Monday, February 20, 2006


At church on Sunday, our pastor's sermon was entitled "Get the Rhythm." My son already had the rhythm before the sermon started because during the special music, he got up and danced. My husband tried to get him to sit down and be still, but it really tickled me to see him be moved to dance in church.

I do not dance. I am too self-conscience to dance. I have never been to a club and danced. I didn't dance at my wedding reception. I have square danced before, but it has been a long time ago--and I don't think I was all that good at it. However, there is one occasion that I am required to dance. Kindermusik.

My son has been going to Kindermusik since he was ten months old. He is almost 3 1/2 now. In the classes, a parent accompanies the child and participates in the activities. There is always a dance or two that we do every week. It is silly dancing: twirling, jumping, crawling, prancing, twisting, rocking. It brings a smile to my son's face. We listen to the CD that we receive in our materials, and we laugh and dance at home, too.

The sermon today focused on getting into the rhythm of dwelling in the Holy Spirit--serving with the Spirit, as well as, allowing the Holy Spirit to serve us. We are to allow God to take our offerings and bless them.

As I listened to the sermon and thought about how I only dance with my son, it occurred to me that I always look at his face when we dance. That smile, that glowing smile of total happiness, it attracts my attention and keeps me from being self-conscience.

God calls us to the dance, too. More focus on God is less focus on our own insecurities. Keeping our eyes on God helps us serve God better. It might even be a catchy rhythm.

Tuesday, February 07, 2006

What's this About Biblical Criticism?

In my last year of college, I was required to take a Senior seminar in my major. My major was religion, and we read and responded to a book on biblical criticism. I remember having to keep a journal about what I was reading. One of my responses was to question why anyone sitting in the pew was going to think critically about the Bible. I surmised that the average church attendee is more concerned with day-to-day life. And here I am.

On Sunday morning, I am more concerned with getting my two kids out of bed, dressed, and fed. I then must remind my husband about five times to get up and get ready instead of watching ESPN tucked warmly in the bed. My oldest son will want candy at some point before it is time to leave for church. And my youngest will have a dirty diaper just as everyone is ready to go out the door for the arduous process of getting car seats buckled properly.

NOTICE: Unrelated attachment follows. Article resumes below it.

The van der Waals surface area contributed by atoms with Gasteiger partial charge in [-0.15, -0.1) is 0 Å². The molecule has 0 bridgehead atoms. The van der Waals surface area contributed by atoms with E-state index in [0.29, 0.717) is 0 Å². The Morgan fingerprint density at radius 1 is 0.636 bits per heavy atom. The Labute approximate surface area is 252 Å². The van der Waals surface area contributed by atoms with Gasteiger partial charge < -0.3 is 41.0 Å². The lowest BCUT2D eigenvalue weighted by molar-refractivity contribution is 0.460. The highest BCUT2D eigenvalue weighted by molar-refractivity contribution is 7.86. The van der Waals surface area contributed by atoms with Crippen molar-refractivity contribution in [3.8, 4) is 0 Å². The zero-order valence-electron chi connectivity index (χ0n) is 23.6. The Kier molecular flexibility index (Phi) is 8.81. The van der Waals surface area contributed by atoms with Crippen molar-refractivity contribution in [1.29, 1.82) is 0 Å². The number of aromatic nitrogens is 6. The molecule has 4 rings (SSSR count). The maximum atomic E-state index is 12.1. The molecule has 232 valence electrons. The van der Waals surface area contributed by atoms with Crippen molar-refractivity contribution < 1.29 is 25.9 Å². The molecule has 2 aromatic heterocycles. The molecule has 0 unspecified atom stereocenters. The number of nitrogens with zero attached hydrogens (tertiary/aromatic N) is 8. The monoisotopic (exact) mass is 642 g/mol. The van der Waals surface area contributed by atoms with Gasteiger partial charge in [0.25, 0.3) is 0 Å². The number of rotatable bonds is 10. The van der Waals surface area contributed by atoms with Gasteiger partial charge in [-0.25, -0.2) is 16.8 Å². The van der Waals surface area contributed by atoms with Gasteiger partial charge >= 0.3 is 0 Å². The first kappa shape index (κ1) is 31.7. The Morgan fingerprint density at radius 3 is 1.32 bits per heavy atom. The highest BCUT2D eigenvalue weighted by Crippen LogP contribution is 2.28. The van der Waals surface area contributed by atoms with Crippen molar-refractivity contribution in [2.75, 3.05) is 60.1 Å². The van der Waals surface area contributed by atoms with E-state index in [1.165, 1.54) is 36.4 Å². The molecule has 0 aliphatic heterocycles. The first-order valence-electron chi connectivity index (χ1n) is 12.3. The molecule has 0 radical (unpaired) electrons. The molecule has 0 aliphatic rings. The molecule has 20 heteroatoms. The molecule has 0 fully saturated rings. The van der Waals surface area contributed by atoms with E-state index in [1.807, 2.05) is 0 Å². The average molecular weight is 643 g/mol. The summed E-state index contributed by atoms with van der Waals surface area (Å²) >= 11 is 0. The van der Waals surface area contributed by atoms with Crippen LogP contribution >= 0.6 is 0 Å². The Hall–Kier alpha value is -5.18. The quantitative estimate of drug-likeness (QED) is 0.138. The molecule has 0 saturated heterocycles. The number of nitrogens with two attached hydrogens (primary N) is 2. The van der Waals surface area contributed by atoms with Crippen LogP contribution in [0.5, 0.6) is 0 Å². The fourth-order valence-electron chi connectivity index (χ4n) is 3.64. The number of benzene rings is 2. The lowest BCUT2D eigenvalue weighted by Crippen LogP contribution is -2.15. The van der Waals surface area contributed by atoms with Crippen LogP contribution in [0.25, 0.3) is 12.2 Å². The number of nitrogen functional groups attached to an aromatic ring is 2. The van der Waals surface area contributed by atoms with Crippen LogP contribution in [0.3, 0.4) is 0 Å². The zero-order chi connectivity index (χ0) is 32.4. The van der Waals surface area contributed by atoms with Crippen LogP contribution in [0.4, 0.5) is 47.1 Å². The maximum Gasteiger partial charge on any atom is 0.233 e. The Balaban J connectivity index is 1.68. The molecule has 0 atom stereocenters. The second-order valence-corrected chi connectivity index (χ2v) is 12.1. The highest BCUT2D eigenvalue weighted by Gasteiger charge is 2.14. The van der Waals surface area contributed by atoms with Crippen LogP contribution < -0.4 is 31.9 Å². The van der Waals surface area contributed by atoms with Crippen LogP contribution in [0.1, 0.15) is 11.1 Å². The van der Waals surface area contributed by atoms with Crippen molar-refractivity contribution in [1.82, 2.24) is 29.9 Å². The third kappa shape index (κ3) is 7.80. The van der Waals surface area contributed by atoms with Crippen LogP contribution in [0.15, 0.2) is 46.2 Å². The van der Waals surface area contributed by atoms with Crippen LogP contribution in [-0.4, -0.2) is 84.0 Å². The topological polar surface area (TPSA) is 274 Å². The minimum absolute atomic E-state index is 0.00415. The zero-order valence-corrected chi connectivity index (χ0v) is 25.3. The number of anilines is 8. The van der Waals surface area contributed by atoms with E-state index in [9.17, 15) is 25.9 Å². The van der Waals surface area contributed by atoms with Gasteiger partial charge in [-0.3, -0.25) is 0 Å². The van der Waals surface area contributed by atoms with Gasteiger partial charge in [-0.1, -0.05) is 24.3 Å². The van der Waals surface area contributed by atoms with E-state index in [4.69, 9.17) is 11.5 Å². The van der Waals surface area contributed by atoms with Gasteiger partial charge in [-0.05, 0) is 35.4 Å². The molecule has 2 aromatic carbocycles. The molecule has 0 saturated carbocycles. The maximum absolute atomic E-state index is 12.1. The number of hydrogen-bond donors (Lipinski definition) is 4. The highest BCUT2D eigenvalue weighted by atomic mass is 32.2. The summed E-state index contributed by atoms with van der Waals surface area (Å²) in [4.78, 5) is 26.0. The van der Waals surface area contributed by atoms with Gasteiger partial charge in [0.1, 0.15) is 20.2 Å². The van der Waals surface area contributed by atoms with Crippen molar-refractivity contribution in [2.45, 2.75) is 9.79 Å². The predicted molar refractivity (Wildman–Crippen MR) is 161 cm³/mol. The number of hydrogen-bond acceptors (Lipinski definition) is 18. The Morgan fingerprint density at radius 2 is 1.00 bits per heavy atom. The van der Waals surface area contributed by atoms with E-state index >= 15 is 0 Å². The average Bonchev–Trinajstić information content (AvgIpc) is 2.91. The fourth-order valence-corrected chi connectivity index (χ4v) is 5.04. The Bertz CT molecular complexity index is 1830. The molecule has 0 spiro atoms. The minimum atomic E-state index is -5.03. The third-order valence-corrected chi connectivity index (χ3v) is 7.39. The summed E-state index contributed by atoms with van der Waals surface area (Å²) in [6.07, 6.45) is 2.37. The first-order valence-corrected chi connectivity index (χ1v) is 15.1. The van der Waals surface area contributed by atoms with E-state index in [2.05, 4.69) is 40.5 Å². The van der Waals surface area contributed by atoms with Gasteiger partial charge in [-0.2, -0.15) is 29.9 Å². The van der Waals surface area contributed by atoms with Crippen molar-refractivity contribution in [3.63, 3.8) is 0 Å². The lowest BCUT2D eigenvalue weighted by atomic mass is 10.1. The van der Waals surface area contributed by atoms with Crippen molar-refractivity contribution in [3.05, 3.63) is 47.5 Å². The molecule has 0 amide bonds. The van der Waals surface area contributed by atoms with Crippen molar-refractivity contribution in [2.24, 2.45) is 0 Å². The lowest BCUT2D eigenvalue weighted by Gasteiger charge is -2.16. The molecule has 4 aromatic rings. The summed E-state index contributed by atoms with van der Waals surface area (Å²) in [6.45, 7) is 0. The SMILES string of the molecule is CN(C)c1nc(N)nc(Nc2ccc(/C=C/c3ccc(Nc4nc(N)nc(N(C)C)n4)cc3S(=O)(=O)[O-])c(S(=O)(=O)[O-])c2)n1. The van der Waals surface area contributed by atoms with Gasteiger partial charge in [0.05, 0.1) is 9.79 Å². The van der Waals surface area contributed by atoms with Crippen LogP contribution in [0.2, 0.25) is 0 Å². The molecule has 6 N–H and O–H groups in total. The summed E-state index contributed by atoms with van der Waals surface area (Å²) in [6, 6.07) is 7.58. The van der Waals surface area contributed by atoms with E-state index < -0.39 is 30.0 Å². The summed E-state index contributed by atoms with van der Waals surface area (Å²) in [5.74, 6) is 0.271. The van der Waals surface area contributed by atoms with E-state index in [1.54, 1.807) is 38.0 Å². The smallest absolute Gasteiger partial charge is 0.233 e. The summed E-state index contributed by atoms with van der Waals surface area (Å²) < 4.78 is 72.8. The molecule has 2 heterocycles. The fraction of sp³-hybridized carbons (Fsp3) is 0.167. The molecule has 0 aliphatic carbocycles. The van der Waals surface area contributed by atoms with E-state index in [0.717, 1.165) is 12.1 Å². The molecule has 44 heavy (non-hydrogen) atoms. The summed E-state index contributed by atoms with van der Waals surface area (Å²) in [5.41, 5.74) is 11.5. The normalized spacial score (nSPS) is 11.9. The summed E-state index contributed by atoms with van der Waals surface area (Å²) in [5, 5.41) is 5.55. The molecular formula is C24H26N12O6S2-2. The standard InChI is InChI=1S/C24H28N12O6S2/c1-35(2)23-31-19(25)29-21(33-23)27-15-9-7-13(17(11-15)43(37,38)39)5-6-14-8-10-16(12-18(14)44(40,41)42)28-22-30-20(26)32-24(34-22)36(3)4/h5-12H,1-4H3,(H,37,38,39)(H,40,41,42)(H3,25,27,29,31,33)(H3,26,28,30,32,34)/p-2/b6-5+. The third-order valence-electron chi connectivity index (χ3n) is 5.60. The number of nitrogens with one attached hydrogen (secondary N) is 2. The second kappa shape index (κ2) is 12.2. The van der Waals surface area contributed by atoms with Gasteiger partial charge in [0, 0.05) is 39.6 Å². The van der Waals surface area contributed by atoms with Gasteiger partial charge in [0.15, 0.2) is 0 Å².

We will arrive at church about 5 minutes before worship starts. My youngest will have to be placed in the care of the nursery workers, and my oldest will have to find a bag with crayons and paper in it that are placed near the sanctuary door. Then comes the task of trying to listen to the service and keep my oldest quiet by drawing various animals and tracing handprints while also keeping one ear listening for my youngest in the nursery who has just begun to feel the effects of separation anxiety. By the time my oldest leaves for children's church and the sermon begins, I am exhausted. So what was this about biblical criticism?

Seriously, I do listen to sermons. I love hearing sermons. I analyze sermons--oops, that is from having to grade my classmates' sermons in divinity school. It never fails to amaze me that among all the good and bad and wonderful and terrible sermons I have heard, I always manage to hear the Holy Spirit come to me with a message. Sometimes I even hear a message that I am sure the speaker is not intending me to hear like one time when I heard a very conservative pastor (one who is not supportive of those women preachers) and I heard an affirmation of my call to ministry (to preach!!).

When 11:30 on Sunday comes, my soul is hungry for that word from God. And even though I struggle with my very busy Sunday mornings, I want to be still and listen when that time comes. I would hope the average person in the pew would seek out that time and cherish it also, regardless of a knowledge of biblical criticism.